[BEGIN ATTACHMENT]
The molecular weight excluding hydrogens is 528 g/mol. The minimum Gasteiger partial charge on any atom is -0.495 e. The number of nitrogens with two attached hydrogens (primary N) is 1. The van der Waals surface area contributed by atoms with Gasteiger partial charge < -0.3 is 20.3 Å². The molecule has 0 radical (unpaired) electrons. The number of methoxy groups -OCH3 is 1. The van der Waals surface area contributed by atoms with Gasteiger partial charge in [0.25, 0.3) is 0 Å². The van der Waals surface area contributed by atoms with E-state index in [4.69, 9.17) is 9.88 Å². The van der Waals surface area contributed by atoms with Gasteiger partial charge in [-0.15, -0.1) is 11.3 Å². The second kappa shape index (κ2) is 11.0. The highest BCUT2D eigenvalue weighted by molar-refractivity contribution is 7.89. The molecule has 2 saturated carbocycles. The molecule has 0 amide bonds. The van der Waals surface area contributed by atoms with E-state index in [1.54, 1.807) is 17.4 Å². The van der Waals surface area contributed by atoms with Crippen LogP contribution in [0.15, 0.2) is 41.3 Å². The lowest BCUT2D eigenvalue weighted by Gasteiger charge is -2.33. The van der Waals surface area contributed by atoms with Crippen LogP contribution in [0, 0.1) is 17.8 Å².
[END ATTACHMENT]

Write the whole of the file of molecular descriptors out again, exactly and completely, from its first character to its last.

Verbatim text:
The molecular weight excluding hydrogens is 528 g/mol. The minimum Gasteiger partial charge on any atom is -0.495 e. The number of nitrogens with two attached hydrogens (primary N) is 1. The van der Waals surface area contributed by atoms with Gasteiger partial charge < -0.3 is 20.3 Å². The molecule has 0 radical (unpaired) electrons. The number of methoxy groups -OCH3 is 1. The van der Waals surface area contributed by atoms with Gasteiger partial charge in [0.25, 0.3) is 0 Å². The van der Waals surface area contributed by atoms with E-state index in [4.69, 9.17) is 9.88 Å². The van der Waals surface area contributed by atoms with Gasteiger partial charge in [-0.15, -0.1) is 11.3 Å². The second kappa shape index (κ2) is 11.0. The highest BCUT2D eigenvalue weighted by molar-refractivity contribution is 7.89. The molecule has 2 saturated carbocycles. The molecule has 0 amide bonds. The van der Waals surface area contributed by atoms with E-state index in [1.54, 1.807) is 17.4 Å². The van der Waals surface area contributed by atoms with Crippen LogP contribution in [0.15, 0.2) is 41.3 Å². The lowest BCUT2D eigenvalue weighted by Gasteiger charge is -2.33. The van der Waals surface area contributed by atoms with Crippen LogP contribution in [0, 0.1) is 17.8 Å².